|Photo from Flickr - credits below|
- Farms can be dangerous and unforgiving places. Late summer and fall are high-risk times.
- In Wisconsin, we often have very tight time windows to get things harvested and put into storage to make it through the year. It’s that urgency and time pressure that can contribute to distraction and mistakes that lead to injuries or even death.
- Machinery often plays a major role in serious farm injuries.
- Shortcuts and mistakes can be deadly – PTO or other power unit entanglements; getting wrapped up in a self-unloading forage wagon; or, rolling a tractor on a bunker or pile often happen.
Think Like a Pilot - Or, a NASCAR Driver
- The best way to prevent tragedies is to invest prep time to get equipment ready for the coming season. Adjustments required improve safety often also help maximize the quality and value of your crop.
- Think of your role in the same way an airplane pilot or race car driver would. That means you need to establish a comparable pre-flight or NASCAR-style pre-race checklist -- a run-through and shakedown to make sure all systems are "go.” Consult your operators' manuals.
- Are shields in place – on tractors, choppers, blowers, wagons, augers, your combine, etc?
- Replace questionable hydraulic hoses. Also carefully check bearings and belts and plan for replacements ahead of time rather than waiting for something to break or "go out" at an inopportune time. Many terrible farm injuries happen when a breakdown happens. People get super-stressed and frustrated and then do something they know they should not do...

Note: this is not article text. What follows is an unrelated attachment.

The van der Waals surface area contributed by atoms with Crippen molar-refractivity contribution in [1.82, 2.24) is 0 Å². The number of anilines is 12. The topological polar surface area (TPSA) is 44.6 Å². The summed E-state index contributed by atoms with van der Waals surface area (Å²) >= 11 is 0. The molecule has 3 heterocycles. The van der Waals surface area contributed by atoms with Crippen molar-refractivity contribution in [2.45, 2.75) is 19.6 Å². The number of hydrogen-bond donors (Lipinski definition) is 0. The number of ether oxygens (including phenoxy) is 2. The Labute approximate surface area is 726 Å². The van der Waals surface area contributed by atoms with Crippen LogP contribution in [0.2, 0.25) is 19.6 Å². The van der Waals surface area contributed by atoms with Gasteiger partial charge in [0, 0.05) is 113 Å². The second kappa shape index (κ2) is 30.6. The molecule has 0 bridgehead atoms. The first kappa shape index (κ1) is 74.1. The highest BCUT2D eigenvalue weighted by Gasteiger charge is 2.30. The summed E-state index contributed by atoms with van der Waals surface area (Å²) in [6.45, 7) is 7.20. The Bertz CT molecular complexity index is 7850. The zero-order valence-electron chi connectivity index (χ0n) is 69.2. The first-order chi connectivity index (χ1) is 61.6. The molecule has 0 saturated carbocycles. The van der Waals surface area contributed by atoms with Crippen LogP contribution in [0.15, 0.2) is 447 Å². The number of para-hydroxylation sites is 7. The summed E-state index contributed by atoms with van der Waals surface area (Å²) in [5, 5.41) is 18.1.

- If you’re spending time on the road with farm equipment, SMV emblems, flashers, lighting and reflectors must be fully operational, clearly visible, and compliant with all state and local laws. Be aware of and comply with various weight, width and other roadway restrictions and laws.
Train, Coach, & Create Expectations with Your Employees
- Many of our farms have hired workers who help during harvest – As an employer, spend time with workers even if they are family members, temporary, or part-time. Talk about your safety expectations. Operators’ manuals are a great source of information. The same is true if you’re hiring custom harvest work. You need to create and expect a culture of safety. ALSO -- Create an expectation that you will be open to listening and solving problems if a worker discovers something unsafe while they are working.
- With everybody involved in the operation, demonstrate and walk through safety procedures and show people exactly what to do if something unexpected happens.
- Make sure everyone involved in the operation has a way to communicate at all times. But realize that if it's a smartphone, steps need to be taken to make sure people are not texting or talking while driving/operating.
- It’s impossible to cover everything, so it’s critical to learn as much about safety as possible and adapt these and other recommendations to fit YOUR operation.
This post was originally developed to support a series of corn silage harvest-related podcasts that will be posted by colleague Liz Binversie of Brown County, UW-Extension. This one connects to podcast #2 which covers Equipment Settings and Safety
Photo Credits (with expressed, written permission)
Silage packing pictures -- Creative Commons -- https://www.flickr.com/photos/thejesse/
Link to license- https://creativecommons.org/licenses/by-sa/2.0/